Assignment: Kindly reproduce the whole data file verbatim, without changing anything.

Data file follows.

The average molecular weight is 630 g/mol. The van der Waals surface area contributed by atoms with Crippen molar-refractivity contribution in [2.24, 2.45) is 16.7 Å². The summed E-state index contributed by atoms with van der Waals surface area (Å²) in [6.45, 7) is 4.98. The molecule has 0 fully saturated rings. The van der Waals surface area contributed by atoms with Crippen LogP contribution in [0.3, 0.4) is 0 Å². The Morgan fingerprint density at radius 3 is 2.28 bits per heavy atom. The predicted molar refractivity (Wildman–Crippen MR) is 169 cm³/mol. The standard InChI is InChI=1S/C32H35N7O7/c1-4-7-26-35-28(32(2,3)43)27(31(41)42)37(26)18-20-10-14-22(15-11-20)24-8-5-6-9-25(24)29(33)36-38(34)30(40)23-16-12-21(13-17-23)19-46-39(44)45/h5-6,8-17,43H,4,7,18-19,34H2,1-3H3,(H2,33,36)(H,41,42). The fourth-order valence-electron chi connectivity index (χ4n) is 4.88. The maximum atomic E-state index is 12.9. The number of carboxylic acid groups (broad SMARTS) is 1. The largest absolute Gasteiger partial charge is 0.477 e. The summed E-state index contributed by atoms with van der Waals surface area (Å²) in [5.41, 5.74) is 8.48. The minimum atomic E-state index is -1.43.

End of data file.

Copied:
The average molecular weight is 630 g/mol. The van der Waals surface area contributed by atoms with Crippen molar-refractivity contribution in [2.24, 2.45) is 16.7 Å². The summed E-state index contributed by atoms with van der Waals surface area (Å²) in [6.45, 7) is 4.98. The molecule has 0 fully saturated rings. The van der Waals surface area contributed by atoms with Crippen LogP contribution in [0.3, 0.4) is 0 Å². The Morgan fingerprint density at radius 3 is 2.28 bits per heavy atom. The predicted molar refractivity (Wildman–Crippen MR) is 169 cm³/mol. The standard InChI is InChI=1S/C32H35N7O7/c1-4-7-26-35-28(32(2,3)43)27(31(41)42)37(26)18-20-10-14-22(15-11-20)24-8-5-6-9-25(24)29(33)36-38(34)30(40)23-16-12-21(13-17-23)19-46-39(44)45/h5-6,8-17,43H,4,7,18-19,34H2,1-3H3,(H2,33,36)(H,41,42). The fourth-order valence-electron chi connectivity index (χ4n) is 4.88. The maximum atomic E-state index is 12.9. The number of carboxylic acid groups (broad SMARTS) is 1. The largest absolute Gasteiger partial charge is 0.477 e. The summed E-state index contributed by atoms with van der Waals surface area (Å²) in [5.41, 5.74) is 8.48. The minimum atomic E-state index is -1.43.